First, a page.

Newsletter 2021#7

Newsletter 2021 #7
Good morning

I hope that you're keeping well and safe and still enjoying my little Sunday morning missive :)

So, what do I have for you today? A newsletter with a bit of a video theme. First some links to great short videos that you could base motivating lessons around at any level; and then, if you (or your learners) are feeling creative, a couple of different video creators. Hold on to your hats- here we go!

YouTube short films
There are some brilliant short, silent, animated films on YouTube. These are often only about 5-6 minutes long and with a nice moral or message that promotes discussion. As they are silent, you can use them at any level - get learners to write the story in level-appropriate language, or make up possible dialogues based on the characters and the situations, or have discussions or debates based on the issues. Here are three that I like- if you find others that you've found useful, do let me know :)    The Present    Snack Attack    In a Heartbeat

And if this kind of thing interests you then you might also be interested in this free online course from FutureLearn on Using Short Film in Language Teaching.

Sneak preview
If you use Facebook or Instagram, you may have seen that I've put out a couple of promos recently that are short videos with fast-paced changing pictures and text. I made these really quickly and easily with a tool called Animoto and this is fantastic for both teachers and learners. There is a pro version, but you can use it for free as long as you don't mind the Animoto logo in the bottom of your videos (this isn't a problem if you are using it for teaching). I've written a blog post with an example video and a couple of practical ideas on how you could use it with your class to great effect to revise vocabulary and for a project based task. It's very versatile - see what you think.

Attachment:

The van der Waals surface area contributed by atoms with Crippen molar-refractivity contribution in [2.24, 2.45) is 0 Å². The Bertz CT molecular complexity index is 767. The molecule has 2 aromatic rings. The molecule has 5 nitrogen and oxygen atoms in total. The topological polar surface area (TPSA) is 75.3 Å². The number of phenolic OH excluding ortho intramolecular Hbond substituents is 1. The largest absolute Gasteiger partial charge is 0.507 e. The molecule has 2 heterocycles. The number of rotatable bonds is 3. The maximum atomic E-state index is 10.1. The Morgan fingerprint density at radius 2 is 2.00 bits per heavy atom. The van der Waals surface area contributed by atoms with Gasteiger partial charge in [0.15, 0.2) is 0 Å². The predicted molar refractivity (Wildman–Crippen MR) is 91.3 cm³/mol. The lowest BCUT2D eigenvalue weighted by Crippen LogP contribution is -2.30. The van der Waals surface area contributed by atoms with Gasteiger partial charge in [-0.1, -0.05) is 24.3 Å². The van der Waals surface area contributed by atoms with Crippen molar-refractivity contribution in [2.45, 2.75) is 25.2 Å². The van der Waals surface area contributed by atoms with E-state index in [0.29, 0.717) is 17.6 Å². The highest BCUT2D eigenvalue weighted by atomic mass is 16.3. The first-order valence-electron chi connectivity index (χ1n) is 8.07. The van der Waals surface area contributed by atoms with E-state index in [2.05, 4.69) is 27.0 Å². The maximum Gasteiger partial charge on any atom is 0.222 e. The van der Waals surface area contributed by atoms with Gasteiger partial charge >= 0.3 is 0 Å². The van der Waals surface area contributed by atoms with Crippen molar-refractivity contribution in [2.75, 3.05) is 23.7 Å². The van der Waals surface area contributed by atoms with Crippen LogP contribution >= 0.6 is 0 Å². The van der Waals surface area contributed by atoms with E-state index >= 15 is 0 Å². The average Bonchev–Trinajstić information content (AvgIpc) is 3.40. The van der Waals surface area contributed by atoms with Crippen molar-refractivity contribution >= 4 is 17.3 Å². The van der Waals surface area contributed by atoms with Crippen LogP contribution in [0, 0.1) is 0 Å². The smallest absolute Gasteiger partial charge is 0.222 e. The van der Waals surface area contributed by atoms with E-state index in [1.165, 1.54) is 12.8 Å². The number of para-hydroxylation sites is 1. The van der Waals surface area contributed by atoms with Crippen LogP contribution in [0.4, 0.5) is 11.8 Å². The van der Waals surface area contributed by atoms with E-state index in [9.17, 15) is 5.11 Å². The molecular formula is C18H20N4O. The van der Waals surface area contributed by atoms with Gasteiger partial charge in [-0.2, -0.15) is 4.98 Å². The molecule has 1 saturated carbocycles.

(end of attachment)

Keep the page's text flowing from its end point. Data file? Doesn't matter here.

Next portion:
Website of the week
Finally, this week's website isn't, strictly speaking, a website - it's an app - but it's great and works on iDevices and Android, so I hope you'll bear with me on this. This is probably particularly useful if you teach kids or teens but I can see how adults could get hooked on it, too. It's called Toontastic and you can use it to make short cartoons with template scenes and characters and record dialogue between them. It's free, you can use it offline and you don't even need to login. When you've made your video, you can export it and share it. I think it would be great for project based work - develop the language and dialogues in class and get them to record the videos for homework. Have fun with it.

That's me for another week. As always, have a good one and I'll see you next Sunday. And do let me know how you get on if you try out any of these ideas - I love to hear from people.


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